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Title: Meltwater characteristics as indicators of the hydrology of Alpine glaciers
Author: Collins, David Nigel
ISNI:       0000 0001 3560 5796
Awarding Body: University of Nottingham
Current Institution: University of Nottingham
Date of Award: 1979
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Hydrological, hydrochemical and sedimentological observations were undertaken in the catchments of Feevispa (Feegletscher), Findelenbach(Findelengletscher) and Gornera (Gornergletscher), Swiss Alps, in an attempt to use meltwater characteristics as indicators of the nature and functioning of glacial hydrological systems. Annual and seasonal hydrographs of the Feevispa allowed calculation of catchment water balance. Considerable annual variation resulted from excess icemelt over snow accumulation giving greater outputs than inputs. Diurnal hydrograph analysis showed that large quantities of water are stored in Feegletscher and Gornergletscher. Rapid erratic fluctuations of subglacial sediment supply caused involutions in daily clockwise suspended sediment concentration-discharge hysteresis loops in the Gornera. During draining of the Gornera, exceptionally high discharges evacuated large quantities of sediment from beneath Gornergletscher, but bequeathed no lasting impact on conduit capacity. Close interval sampling and continuous monitoring of sediment concentration permit interpretation of the nature of ice-meltwater-sediment interactions on Alpine glacier beds. Chemical composition of meltwaters emerging from the glacier portals was monitored during several ablation seasons. Electrical conductivity, a surrogate measure of ionic content, was continuously recorded and Na+, K+, Ca2+ and Mg2+ determined by atomic absorption spectrophotometry. Meltwaters from glacier surfaces have low solute contents, of atmospheric origins, whereas after passage through internal conduits; meltwaters become chemically enriched from lithospheric contact. Marked diurnal variations (clockwise hysteresis) of solute concentration in portal meltstreams reflect the mixing in varying proportions through time of waters of different compositions, delimiting trapezoidal solute concentration discharge relationships. Two components of discharge through Findelengletscher and Gornergletscher were separated on the basis of chemical composition using a simple mass-balance mixing model. A large proportion of total flow passes rapidly through major moulin-arterial canal networks. For basal flow, two contrasting regimes were discriminated, both independent of (Findelengletscher) and interlinked with (Gornergletscher) cavity storage at the ice-bedrock interface.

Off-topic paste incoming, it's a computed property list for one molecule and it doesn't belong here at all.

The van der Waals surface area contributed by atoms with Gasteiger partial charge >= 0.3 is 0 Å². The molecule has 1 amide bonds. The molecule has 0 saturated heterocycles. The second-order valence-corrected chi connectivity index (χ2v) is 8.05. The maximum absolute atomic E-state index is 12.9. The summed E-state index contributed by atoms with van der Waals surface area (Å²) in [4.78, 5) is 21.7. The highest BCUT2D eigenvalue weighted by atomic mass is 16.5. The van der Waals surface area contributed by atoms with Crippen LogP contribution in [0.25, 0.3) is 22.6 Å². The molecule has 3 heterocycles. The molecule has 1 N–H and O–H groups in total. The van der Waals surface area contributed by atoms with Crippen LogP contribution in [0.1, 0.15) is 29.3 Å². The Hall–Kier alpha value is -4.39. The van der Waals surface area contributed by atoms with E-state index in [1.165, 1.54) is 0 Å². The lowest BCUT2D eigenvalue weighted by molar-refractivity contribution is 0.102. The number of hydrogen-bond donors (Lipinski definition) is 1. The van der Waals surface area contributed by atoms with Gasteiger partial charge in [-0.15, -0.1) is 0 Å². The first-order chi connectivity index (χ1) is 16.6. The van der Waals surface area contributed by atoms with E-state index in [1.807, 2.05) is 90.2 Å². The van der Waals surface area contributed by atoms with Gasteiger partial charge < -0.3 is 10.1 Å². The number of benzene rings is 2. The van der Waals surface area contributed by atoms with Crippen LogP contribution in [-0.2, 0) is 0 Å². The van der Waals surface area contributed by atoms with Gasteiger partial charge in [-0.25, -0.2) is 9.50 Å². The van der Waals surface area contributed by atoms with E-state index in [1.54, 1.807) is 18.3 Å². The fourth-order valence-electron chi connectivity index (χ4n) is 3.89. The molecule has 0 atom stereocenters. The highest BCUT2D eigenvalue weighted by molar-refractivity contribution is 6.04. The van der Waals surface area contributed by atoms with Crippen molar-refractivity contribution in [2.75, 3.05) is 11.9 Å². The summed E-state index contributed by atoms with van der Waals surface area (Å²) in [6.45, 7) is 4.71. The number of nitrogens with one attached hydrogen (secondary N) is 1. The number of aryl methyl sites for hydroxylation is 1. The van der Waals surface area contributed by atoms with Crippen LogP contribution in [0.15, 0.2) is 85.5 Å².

Supervisor: Not available Sponsor: Not available
Qualification Name: Thesis (Ph.D.) Qualification Level: Doctoral
EThOS ID:  DOI: Not available
Keywords: GB Physical geography